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CBT is Effective for Bulimia Nervosa

According to a new study published in the American Journal of Psychiatry, cognitive behavior therapy (CBT) is a more effective and efficient treatment for binging and purging associated with bulimia nervosa than psychoanalytic psychotherapy. In the current study, 70 patients with bulimia nervosa were randomized to receive either 2 years of weekly psychoanalytic psychotherapy (n=34) or 20 sessions of CBT during a 5-month period (n=36). The Eating Disorder Examination Interview was administered to measure participant progress, before treatment at baseline, after 5 months, and after 2 years. While both treatments resulted in improvement, there was a significant difference in outcome between the two groups. After 5 months of treatment, 42% of patients in the CBT group had stopped binging and purging compared to 6% of patients in the psychoanalytic psychotherapy group. At 2 years, 44% in the CBT group and 15% in the psychoanalytic psychotherapy group had stopped binging and purging. Despite the considerable difference in treatment duration, CBT was more effective and generally faster in relieving binging and purging.

Poulsen, S, Lunn, S. Daniel S.I., Folke, S. Mathiesen, B.B., Katznelson, H. Fairburn, C.G. (2013). A Randomized Controlled Trial of Psychoanalytic Psychotherapy or Cognitive-Behavioral Therapy for Bulimia Nervosa. American Journal of Psychiatry, doi:10.1176/appi.ajp.2013.12121511

Internet-Based CBT for Bulimic Symptomatology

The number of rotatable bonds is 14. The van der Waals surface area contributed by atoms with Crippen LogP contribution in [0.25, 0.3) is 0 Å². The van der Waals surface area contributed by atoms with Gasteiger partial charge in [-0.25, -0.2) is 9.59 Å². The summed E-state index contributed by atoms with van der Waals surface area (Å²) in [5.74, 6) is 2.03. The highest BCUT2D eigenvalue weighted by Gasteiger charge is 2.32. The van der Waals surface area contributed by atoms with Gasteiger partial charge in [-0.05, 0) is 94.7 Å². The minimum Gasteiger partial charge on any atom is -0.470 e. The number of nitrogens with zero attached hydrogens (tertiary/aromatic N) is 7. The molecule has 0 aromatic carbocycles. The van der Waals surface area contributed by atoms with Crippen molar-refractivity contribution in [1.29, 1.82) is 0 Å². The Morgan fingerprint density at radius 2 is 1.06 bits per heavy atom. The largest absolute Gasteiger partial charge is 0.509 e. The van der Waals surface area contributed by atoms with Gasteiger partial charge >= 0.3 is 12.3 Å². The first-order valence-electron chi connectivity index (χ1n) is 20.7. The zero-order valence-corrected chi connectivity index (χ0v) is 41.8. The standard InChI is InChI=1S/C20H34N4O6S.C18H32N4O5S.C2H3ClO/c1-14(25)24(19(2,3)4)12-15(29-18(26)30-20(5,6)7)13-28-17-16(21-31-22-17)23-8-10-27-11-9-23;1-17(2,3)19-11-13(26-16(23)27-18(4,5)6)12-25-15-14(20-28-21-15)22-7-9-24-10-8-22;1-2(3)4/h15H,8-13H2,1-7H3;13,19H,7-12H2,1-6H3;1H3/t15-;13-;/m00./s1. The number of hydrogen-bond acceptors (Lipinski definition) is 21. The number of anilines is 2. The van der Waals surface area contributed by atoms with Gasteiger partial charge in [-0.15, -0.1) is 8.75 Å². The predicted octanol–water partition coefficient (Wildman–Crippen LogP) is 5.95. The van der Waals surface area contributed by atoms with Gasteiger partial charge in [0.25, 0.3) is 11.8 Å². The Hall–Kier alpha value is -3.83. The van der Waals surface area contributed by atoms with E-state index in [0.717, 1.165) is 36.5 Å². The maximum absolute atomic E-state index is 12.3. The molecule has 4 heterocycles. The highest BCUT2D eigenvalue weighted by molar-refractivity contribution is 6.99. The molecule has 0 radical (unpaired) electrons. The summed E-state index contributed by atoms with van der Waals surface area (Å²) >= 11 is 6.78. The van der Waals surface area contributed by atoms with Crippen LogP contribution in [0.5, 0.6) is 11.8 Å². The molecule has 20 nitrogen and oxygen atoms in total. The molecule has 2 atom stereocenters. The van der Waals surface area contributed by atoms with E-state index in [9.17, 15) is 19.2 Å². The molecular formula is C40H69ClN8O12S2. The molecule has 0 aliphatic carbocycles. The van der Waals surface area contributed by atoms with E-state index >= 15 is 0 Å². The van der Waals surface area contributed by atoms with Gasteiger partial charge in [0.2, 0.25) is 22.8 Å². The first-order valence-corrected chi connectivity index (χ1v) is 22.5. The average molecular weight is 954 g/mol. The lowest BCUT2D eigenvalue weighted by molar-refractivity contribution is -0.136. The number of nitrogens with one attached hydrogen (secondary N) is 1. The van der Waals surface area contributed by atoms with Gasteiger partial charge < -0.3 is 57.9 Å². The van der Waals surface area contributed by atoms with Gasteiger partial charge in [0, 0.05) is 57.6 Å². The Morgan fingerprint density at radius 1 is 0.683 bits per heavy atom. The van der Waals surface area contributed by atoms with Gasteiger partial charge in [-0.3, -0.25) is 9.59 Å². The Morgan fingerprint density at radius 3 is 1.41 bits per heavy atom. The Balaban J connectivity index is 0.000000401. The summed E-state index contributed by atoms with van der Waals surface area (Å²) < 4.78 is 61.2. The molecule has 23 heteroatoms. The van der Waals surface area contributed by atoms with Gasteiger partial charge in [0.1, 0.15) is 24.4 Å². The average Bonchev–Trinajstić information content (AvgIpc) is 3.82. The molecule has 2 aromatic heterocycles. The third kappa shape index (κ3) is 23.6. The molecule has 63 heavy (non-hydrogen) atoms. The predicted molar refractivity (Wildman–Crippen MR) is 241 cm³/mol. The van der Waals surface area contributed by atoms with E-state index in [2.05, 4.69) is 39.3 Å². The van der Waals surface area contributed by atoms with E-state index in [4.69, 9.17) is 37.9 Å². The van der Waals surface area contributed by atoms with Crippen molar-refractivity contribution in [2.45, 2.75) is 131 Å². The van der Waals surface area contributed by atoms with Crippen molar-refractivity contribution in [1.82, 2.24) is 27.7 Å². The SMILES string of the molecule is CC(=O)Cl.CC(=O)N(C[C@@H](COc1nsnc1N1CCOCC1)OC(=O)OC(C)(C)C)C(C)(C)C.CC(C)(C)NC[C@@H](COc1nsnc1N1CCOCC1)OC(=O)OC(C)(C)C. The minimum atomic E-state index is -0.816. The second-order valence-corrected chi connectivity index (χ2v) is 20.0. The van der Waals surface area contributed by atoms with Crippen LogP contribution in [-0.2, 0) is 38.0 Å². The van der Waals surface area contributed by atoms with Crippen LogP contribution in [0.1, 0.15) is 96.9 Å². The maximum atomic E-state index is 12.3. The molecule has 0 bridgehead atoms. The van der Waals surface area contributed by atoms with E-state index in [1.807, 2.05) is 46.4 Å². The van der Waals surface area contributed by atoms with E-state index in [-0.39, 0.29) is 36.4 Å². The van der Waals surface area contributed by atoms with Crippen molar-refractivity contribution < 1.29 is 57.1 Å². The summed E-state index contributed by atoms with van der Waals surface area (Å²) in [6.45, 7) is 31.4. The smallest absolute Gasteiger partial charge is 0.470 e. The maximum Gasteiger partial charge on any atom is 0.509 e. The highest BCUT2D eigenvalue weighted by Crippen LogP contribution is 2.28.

A study published in Behaviour Research and Therapy found a significant improvement in eating disorder symptoms (behavior and cognitions), among adolescent participants (n=101) with bulimia nervosa (BN) or bulimic symptomatology following the completion of an internet-based cognitive behavior therapy (CBT) intervention. These findings suggest that an internet-based approach could serve as an initial intervention for adolescents with bulimic symptomatology.

Pretorius, N., Arcelus, J., Beecham, J., Dawson, H., Doherty, F., Eisler, I.,…Schmidt, U. (2009) Cognitive-behavioural therapy for adolescents with bulimic symptomatology: The acceptability and effectiveness of internet-based delivery. Behaviour Research and Therapy, 47(9), 729-736.

Men Have Eating Disorders – Cognitive Therapy Can Help

Anorexia and bulimia are not just affecting women. A recent Harvard Medical School survey showed that nationally, 25% of those with anorexia or bulimia and 40% of those who binge eat are male. The reported prevalence of eating disorders among men was much higher than previously expected.

This article in the Washington Post discusses the survey, and notes that, “Treatment for males and females involves cognitive therapy to overcome a distorted body image, which is at the core of eating disorders.”

Forbes Magazine: Patient Fix Thyself… Cognitive Behavior Therapy… may be better than Prozac

 

“Dump the Couch! And ditch the Zoloft. A new therapy revolution is here,” says the cover of the April, 2007 issue of Forbes Magazine.

Forbes is referring to Cognitive Behavior Therapy (CBT), which has “been shown to be surprisingly effective in quelling an ever expanding array of mental maladies: depression, anxiety, panic attacks, obsessive-compulsive disorder, post-traumatic stress syndrome, bulimia, hypochondria–even insomnia. Now almost 150 clinical trials are under way to learn whether CBT also can help patients with Tourette’s syndrome, gambling addiction, obesity, irritable bowel syndrome and more; one trial studies the therapy in children who have been sexually abused.”

The Forbes article highlights patients who improved with CBT, and includes commentary from leaders in the field, including Dr. Aaron Beck.